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Economy

IMF and EU officials seek to ease Ireland's bailout jitters

media A pram is pushed past a discount store in central Dublin Reuters/Cathal McNaughton

International delegates were headed to Ireland Thursday morning for crisis talks with the government over how to fix the country’s debt-ridden banking system. Ireland has not committed to accepting aid because of fears the attached conditions will affect domestic issues, such as its low corporate tax rate.

Representatives from the International Monetary Fund, the European Central Bank and the European Union will take part in consultations as markets await news of a bailout.

But Irish Prime Minister Brian Cowen said he would take no decision on possible aid until after Thursday's talks.

"We have still not applied for a facility. We haven't started any negotiations," he said in a live interview on RTE state television late Wednesday.

"It is urgent. We accept it is urgent and we need to deal with it but we will deal with it in our own interests as well."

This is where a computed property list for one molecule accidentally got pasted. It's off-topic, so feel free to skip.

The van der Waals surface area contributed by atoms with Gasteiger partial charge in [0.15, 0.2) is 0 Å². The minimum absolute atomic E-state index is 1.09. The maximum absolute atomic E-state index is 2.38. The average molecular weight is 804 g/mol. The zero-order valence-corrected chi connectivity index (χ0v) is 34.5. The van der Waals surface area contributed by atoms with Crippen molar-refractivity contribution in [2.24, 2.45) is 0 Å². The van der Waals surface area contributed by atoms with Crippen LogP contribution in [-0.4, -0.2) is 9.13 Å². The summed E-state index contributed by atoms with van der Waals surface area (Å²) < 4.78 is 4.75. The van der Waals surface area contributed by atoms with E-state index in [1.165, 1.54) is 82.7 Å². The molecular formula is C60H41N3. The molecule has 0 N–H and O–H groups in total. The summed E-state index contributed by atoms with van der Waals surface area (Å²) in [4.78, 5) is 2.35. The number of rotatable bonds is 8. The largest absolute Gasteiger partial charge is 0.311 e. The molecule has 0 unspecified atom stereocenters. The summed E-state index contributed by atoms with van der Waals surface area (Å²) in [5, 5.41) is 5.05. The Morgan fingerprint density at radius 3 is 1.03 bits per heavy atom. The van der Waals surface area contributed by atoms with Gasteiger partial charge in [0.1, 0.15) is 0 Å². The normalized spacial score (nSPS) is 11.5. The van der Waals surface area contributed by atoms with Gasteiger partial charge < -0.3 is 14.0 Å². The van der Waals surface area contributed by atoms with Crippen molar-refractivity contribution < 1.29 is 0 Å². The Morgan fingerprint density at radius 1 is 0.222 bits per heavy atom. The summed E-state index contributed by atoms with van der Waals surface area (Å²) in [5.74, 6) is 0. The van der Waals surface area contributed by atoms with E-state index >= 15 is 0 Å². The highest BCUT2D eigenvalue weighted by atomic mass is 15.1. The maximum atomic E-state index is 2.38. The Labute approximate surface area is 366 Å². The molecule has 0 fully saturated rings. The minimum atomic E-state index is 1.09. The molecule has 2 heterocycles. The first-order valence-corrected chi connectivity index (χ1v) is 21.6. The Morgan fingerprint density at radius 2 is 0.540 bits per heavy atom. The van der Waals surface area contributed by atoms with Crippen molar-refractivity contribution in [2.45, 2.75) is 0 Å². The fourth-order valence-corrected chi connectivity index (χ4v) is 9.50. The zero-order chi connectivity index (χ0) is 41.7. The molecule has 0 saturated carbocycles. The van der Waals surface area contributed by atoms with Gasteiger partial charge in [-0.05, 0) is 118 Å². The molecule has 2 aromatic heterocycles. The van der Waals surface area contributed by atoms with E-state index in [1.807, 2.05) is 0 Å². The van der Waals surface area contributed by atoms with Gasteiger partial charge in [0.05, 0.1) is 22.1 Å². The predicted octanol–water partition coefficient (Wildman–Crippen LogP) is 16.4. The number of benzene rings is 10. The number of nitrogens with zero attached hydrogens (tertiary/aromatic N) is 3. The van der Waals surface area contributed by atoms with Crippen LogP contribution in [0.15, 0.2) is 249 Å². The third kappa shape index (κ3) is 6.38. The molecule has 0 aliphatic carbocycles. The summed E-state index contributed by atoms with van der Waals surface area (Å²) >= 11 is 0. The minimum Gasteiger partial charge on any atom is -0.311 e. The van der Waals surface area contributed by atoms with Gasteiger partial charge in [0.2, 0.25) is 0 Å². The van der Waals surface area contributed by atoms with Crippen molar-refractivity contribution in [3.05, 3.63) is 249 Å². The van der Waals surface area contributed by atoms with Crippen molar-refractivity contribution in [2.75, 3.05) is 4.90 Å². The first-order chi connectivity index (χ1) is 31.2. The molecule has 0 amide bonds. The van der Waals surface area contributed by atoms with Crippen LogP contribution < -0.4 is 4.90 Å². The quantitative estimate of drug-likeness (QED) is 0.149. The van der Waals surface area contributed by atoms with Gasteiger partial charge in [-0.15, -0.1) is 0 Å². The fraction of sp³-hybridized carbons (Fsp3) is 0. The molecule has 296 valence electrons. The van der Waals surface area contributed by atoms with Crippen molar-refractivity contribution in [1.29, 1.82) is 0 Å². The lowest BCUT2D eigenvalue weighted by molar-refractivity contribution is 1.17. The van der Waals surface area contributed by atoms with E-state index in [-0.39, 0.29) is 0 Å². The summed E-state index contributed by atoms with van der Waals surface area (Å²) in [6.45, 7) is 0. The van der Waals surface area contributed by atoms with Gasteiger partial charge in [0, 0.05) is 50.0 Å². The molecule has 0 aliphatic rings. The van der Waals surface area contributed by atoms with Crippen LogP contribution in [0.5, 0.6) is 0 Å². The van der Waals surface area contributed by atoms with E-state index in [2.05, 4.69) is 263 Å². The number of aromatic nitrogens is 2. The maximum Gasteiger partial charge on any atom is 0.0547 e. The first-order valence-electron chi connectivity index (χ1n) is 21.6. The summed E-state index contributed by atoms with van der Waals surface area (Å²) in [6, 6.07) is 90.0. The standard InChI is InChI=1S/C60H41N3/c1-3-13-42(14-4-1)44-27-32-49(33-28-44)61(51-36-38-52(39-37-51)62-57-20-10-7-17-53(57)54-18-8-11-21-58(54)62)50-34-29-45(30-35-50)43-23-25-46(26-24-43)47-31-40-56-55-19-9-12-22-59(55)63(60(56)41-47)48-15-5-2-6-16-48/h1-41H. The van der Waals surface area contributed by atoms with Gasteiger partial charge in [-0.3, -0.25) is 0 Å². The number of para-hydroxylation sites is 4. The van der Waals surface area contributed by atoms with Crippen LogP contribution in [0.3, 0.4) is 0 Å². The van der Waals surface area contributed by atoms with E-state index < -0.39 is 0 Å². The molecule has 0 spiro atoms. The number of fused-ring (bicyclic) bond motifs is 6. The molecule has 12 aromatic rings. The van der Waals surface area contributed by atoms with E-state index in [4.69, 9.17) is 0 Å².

Belgium, which holds the European Union presidency, says Ireland will eventually be forced to comply.

"We have the answer, and we are just waiting for the question," said Belgian Finance Minister Didier Reynders.

There was widespread dismay in Ireland at the prospect that any aid might come at the cost of surrendering key policies.

Austria raised the sensitive question of whether Ireland should be required to increase its low corporate tax, which at 12.5 percent, has long been seen by competitors as an unfair investment incentive.

Ireland has extensively bailed out its banking sector, which has pushed the public deficit
to some 32 per cent of output this year. This is more than 10 times the EU limit.

Greece had to accept stringent conditions in return for the 110-billion-euro bailout agreed in May.

 

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